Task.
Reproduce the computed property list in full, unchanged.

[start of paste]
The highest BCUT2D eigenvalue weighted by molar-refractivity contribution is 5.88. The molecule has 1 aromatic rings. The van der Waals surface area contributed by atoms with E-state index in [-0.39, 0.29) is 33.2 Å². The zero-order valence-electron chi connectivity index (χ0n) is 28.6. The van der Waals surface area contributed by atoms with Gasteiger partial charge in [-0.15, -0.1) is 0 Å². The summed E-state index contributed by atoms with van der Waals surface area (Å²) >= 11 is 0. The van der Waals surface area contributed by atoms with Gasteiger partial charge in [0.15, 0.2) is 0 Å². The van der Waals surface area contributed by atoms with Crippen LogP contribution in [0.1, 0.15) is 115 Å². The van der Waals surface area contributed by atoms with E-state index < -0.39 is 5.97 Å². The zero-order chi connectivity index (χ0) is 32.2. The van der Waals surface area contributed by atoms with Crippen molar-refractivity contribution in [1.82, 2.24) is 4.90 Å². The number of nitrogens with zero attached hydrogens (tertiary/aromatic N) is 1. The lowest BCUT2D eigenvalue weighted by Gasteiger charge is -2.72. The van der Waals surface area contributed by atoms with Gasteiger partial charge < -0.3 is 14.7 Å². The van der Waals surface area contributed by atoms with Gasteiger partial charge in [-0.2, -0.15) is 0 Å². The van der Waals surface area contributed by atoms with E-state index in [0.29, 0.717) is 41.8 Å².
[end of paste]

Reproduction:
The highest BCUT2D eigenvalue weighted by molar-refractivity contribution is 5.88. The molecule has 1 aromatic rings. The van der Waals surface area contributed by atoms with E-state index in [-0.39, 0.29) is 33.2 Å². The zero-order valence-electron chi connectivity index (χ0n) is 28.6. The van der Waals surface area contributed by atoms with Gasteiger partial charge in [-0.15, -0.1) is 0 Å². The summed E-state index contributed by atoms with van der Waals surface area (Å²) >= 11 is 0. The van der Waals surface area contributed by atoms with Gasteiger partial charge in [0.15, 0.2) is 0 Å². The van der Waals surface area contributed by atoms with Crippen LogP contribution in [0.1, 0.15) is 115 Å². The van der Waals surface area contributed by atoms with E-state index < -0.39 is 5.97 Å². The zero-order chi connectivity index (χ0) is 32.2. The van der Waals surface area contributed by atoms with Crippen molar-refractivity contribution in [1.82, 2.24) is 4.90 Å². The number of nitrogens with zero attached hydrogens (tertiary/aromatic N) is 1. The lowest BCUT2D eigenvalue weighted by Gasteiger charge is -2.72. The van der Waals surface area contributed by atoms with Gasteiger partial charge < -0.3 is 14.7 Å². The van der Waals surface area contributed by atoms with Gasteiger partial charge in [-0.2, -0.15) is 0 Å². The van der Waals surface area contributed by atoms with E-state index in [0.29, 0.717) is 41.8 Å².